United States and Cuba relations: Impact on you - KWWL - Eastern Iowa Breaking News, Weather, Closings

United States and Cuba relations: Impact on you

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CEDAR RAPIDS (KWWL) - More than 50 years ago Fidel Castro led a Communist revolution in Cuba and shortly after, the United States ended relations with Cuba. Now, that's changing.

"These 50 years have shown that isolation has not worked," said President Obama. "It's time for a new approach."

It will now be easier for Americans to travel to Cuba -- and bring back hundreds of dollars worth of stuff, up to $100 worth of cigars and alcohol.

You can't go there on vacation -- but with licenses for certain reasons.

According to a White House Fact Sheet:

"General licenses will be made available for all authorized travelers in the following existing categories: (1) family visits; (2) official business of the U.S. government, foreign governments, and certain intergovernmental organizations; (3) journalistic activity; (4) professional research and professional meetings; (5) educational activities; (6) religious activities; (7) public performances, clinics, workshops, athletic and other competitions, and exhibitions; (8) support for the Cuban people; (9) humanitarian projects; (10) activities of private foundations or research or educational institutes; (11) exportation, importation, or transmission of information or information materials; and (12) certain export transactions that may be considered for authorization under existing regulations and guidelines."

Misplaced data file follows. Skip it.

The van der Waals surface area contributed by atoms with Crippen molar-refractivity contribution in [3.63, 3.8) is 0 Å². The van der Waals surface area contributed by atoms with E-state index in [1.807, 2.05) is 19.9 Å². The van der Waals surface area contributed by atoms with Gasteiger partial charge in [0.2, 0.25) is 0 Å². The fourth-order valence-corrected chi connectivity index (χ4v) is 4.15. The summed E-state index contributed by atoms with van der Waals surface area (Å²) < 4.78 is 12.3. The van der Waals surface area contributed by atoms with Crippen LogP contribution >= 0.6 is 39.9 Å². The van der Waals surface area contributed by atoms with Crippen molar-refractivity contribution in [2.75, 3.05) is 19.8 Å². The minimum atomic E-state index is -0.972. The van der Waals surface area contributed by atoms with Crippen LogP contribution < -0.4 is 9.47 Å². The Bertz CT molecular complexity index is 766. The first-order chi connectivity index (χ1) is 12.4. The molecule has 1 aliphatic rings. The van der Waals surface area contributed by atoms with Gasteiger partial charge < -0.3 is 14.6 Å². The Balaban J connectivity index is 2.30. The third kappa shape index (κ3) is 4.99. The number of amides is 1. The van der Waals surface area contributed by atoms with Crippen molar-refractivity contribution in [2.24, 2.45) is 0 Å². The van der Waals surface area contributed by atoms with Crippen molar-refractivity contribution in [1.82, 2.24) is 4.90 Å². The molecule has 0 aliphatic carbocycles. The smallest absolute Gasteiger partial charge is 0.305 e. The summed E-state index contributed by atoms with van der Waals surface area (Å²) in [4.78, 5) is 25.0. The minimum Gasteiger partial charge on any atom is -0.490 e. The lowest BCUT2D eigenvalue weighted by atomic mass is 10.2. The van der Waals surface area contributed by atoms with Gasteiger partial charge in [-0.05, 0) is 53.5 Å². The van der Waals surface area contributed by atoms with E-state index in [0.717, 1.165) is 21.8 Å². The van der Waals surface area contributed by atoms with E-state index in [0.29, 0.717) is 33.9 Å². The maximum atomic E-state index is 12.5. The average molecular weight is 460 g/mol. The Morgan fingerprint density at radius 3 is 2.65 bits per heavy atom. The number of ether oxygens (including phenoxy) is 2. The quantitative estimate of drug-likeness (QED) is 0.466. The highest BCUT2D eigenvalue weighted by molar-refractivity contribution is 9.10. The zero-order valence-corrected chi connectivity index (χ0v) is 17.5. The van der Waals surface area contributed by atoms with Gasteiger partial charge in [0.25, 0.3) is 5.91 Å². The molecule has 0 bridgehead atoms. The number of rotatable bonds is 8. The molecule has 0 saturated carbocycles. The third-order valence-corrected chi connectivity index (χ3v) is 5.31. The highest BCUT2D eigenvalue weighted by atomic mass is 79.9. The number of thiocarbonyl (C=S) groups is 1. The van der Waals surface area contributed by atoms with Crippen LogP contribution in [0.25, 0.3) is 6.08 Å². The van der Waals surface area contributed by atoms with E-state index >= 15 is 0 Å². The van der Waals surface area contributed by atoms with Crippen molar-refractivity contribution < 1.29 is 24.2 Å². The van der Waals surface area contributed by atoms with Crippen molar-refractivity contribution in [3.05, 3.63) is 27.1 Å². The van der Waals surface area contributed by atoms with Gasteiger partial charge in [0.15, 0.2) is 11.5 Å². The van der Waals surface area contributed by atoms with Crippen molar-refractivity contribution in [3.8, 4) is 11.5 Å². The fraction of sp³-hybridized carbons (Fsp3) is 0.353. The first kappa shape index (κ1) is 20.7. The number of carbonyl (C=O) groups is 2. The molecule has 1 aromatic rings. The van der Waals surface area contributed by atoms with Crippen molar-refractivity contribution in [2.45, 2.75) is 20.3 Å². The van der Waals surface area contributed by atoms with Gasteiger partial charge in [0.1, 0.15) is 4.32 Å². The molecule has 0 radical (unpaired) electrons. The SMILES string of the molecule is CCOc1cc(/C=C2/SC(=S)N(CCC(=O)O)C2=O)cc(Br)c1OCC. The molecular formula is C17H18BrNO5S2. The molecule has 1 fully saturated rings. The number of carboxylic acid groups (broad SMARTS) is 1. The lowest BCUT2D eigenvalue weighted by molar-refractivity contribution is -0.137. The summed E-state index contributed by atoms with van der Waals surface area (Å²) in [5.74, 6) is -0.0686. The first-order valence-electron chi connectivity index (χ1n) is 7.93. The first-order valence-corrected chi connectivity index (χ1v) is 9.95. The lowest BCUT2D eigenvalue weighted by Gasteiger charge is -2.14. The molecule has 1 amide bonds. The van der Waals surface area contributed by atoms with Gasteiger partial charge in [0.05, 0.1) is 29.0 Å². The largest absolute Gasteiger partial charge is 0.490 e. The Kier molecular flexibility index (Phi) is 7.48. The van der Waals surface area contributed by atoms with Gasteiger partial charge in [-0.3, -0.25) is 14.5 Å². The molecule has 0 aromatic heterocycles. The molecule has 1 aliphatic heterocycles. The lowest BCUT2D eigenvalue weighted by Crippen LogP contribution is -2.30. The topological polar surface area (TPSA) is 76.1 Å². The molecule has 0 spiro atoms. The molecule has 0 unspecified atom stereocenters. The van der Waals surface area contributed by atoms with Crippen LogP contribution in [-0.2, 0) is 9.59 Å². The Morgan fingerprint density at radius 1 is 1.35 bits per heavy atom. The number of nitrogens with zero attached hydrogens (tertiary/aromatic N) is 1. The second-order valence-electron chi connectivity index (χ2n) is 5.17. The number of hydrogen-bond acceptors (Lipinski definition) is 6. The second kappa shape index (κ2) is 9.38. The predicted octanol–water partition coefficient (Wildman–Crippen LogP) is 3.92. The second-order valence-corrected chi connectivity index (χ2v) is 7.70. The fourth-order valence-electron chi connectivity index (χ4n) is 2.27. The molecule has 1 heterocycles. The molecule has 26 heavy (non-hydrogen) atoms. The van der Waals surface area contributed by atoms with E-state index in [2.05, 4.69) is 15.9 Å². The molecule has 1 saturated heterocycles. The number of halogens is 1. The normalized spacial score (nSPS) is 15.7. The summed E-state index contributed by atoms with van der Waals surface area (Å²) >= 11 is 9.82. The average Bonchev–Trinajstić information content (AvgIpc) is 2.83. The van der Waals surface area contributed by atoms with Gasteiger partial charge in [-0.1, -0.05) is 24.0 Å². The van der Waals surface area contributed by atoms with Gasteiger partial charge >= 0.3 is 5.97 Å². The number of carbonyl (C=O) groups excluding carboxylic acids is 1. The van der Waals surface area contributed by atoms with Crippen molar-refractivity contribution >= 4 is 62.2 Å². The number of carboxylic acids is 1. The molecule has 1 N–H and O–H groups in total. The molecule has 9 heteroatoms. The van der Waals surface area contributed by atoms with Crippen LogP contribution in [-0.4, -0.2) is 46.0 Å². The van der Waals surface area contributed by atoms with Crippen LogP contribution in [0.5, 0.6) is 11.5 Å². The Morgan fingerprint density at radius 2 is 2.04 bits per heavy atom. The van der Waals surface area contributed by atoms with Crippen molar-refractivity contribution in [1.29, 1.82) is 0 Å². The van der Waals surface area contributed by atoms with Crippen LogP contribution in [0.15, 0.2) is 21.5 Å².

"For most U.S. citizens I don't think it means much change," said Lynda Barrow, a Political Science Professor at Coe College, who researches Latin American politics. "I think it will get to be a bit easier if you want to go and do some kind of research, or educational, or some kind of service project."

She says that for most of us, the new relations with Cuba might not mean anything now but could.

"If the U.S. takes what a lot of people say is the logical next step, which is to remove the half-century old embargo, then that could make a big difference in terms of trade, undoubtedly it would make a big difference," said Barrow.

However, ending the embargo requires Congressional approval and already some are speaking out against the President's announcement, because it does not require democracy in Cuba.

Senator Grassley sent out this statement following the President's announcement:

“This policy change is a gift for the Cuban government that has done nothing to provide basic, fundamental human rights to the Cuban people. According to our own Department of State, the authoritarian regime led by the Castros for decades ‘has severely restricted fundamental freedoms, repressed political opponents, and violated human rights.' Today's announcement of eased economic and diplomatic relations is not a result of democratic or economic reforms or a newfound respect for human rights or religious freedom. This decision rewards a brutal regime without any significant commitment toward change for the oppressed Cuban people.”

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